‘Crooks, get down here. And bring Simpson with you.’

Crooks shimmied down a rope and was soon standing before us. He was older than the other boys and, in both manner and appearance, as sharp as a flick-knife. His hair was freshly trimmed and his wardrobe uniformly Mod in design, from the shortsleeved Ben Sherman shirt to a pair of last season’s loafers. He looked as if he had just joined us in between shoots for an Italian clothing catalogue.

‘Ah, Crooks. Over to you, laddy. Look after our guests. I’m retiring for a pow-wow with these gentlemen.’

Crooks managed to combine a sneer and a smile as he slowly surveyed our group. With a flick of his head, he beckoned us to follow him.

‘Not you, Simpson.’

It was Simon Fellowes.

‘I ain’t dan naffin’.’

Simpson was a scrawny little boy with a weasel face and shaven head. He was standing still, his eyes lowered to the ground.

‘Yes, you have, laddy, and I will not tolerate that kind of behaviour.’

Turning around, we were just in time to witness the stinging slap which spun the unfortunate Simpson on his heels and which eventually led to his sobbing collapse at the feet of his bull-necked leader.

‘Now pick yourself up, laddy, and get back to camp…. Sorry about that, gents. Now, where were we?’

My stomach churned and my ears burned. I looked at Mark. His face was drained of blood.

‘Jesus. He’s a bleeding psycho.’

It was some time before any meaningful communication took place between the two groups who now shared the assault course. At first, it was purely non-verbal: a nod of the head, a jerk of the thumb or the lift of an eyebrow. The ice was eventually broken, however, when a number of our group showed themselves willing to place their lives in the hands of the band of skinhead brakemen who operated the Death Slide. Mind you, it helped that at least half of our troop was composed of streetwise and physically imposing individuals who had been attracted to the scouting world of Skirbeck by the prospect of playing for the football team. Chris had been the first to arrive. After a couple of games, he had been joined by a group of his friends from Kitwood Boys Secondary Modern. Although they had deigned to attend Monday troop meetings, it was clear that they had little desire to don a uniform or learn how to read on Ordinance Survey Map. It was what had accounted for my lightning promotion. I was one of the only scouts left who had any experience of setting up a camp site or who showed more that a flicker of interest in Jim’s lectures on Survival in the Wilderness.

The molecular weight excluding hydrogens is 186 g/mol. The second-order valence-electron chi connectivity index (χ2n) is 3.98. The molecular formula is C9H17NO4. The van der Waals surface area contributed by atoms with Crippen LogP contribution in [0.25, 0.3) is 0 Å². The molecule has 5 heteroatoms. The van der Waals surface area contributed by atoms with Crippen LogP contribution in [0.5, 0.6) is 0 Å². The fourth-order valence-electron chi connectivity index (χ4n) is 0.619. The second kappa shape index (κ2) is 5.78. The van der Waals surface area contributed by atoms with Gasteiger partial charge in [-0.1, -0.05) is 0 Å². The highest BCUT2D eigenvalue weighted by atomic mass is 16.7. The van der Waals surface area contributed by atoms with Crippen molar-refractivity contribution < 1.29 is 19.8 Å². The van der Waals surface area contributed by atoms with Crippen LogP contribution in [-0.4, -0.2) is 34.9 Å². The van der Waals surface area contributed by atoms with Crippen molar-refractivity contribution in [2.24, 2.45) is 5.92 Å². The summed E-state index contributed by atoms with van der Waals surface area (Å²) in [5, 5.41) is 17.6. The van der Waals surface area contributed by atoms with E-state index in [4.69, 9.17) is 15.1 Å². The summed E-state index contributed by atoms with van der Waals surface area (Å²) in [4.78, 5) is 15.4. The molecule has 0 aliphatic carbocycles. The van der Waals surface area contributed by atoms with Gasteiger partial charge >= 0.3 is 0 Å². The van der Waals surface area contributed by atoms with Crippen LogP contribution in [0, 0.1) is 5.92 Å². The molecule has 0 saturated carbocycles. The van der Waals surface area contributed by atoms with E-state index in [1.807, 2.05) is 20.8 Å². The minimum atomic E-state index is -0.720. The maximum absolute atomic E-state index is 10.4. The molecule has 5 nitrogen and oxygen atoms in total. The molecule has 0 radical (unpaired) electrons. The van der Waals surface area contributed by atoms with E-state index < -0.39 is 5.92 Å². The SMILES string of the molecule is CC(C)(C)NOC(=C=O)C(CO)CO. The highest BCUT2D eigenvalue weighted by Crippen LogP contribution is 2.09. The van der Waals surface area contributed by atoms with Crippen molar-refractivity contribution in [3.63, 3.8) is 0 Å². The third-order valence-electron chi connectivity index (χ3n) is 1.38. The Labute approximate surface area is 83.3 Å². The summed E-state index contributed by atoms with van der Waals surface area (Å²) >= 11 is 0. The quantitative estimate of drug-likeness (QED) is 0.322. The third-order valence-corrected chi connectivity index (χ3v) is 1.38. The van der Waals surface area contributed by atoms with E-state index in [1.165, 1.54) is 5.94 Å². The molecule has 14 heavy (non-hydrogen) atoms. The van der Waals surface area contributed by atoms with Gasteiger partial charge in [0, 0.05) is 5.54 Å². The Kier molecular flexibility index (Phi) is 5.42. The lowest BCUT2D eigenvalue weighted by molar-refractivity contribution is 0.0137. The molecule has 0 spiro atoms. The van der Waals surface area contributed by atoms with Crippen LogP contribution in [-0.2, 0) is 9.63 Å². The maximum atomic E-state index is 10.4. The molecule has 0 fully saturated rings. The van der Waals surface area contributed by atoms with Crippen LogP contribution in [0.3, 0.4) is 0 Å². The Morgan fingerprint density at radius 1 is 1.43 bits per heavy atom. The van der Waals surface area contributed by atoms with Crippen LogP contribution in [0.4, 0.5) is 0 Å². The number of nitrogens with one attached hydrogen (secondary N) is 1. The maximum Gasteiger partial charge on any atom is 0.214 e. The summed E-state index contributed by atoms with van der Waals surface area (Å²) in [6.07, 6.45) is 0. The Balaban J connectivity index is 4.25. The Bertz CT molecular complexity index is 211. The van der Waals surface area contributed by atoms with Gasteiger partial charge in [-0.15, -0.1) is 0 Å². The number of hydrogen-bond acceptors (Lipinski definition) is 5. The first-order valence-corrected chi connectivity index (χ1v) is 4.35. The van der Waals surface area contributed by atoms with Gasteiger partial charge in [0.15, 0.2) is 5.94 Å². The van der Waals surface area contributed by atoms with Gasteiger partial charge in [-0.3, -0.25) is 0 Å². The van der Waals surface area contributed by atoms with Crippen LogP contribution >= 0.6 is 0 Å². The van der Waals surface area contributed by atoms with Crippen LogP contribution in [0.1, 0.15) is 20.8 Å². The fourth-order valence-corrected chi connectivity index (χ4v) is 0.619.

With Fellowes, Wiggy and Mr Finch out of the way, dare-devil rope work soon took a back seat. Echoing a building site when the foreman is suddenly called to the phone, both groups promptly downed tools and sat amongst the branches for a communal cigarette break. Having escaped a mass scalping, we were now swapping tab ends with the enemy, our reputation intact.

Chris and his mates had certainly played their part in establishing a peace pact with Crooks’ army of thugs. For the rest of the week, however, they proved to be a real burden. Incapable of carrying out the most rudimentary of tasks, either through ignorance or by design, they forced the rest of us into the role of child-minder. Chris, in particular, was insufferable. As he was in Falcon patrol, Mark and I were called upon to share the duties of hotelier, chef, butler, porter and dishwasher. Our leadership was being compromised on a daily basis. By Wednesday, we had run out of patience.

‘Sod it, let’s go for a swim. He can cook his own breakfast.’

‘There’s no way we can win Patrol of the Week. I mean, he never tidies up his stuff.’

‘I know, and he’s always late.’

‘Never fetches the firewood.’

‘Or carries the water.’

‘He farts in his sleep.’

‘And wears the same socks every day.’

By the time we were returning from the lake, we had resolved to get our own back.

‘A cup of salt in his porridge.’

‘I’ll nick his fags.’

‘Pour water on the bottom of his sleeping bag.’

‘No, even better, trap a wasp in it.’

‘Chuck his socks on the fire.

‘Shred a wood louse through his tooth brush.’

‘A needle in his soap.’

‘Nice idea, but, well, you know, probably a bit too drastic.’

‘Okay, what about rubbing it in a sheep turd?’

‘Now you’re talking.’

We didn’t, of course. We just did the next best thing. We ignored him. And it worked. So

full of bile by the end of the week, Chris was determined that this was going to be his last camp. And, to give him his due, he never reneged on his decision. Proof of his disillusionment with the scouting world came when we were dropped off at the church hall.

‘Heh, if we’re quick, we’ll be in time for the second half of the match.’

‘Right, I’ll drop off my stuff and meet you at the green bridge in twenty minutes. Chris, you coming? It’s Lincoln City.’

‘Piss off.’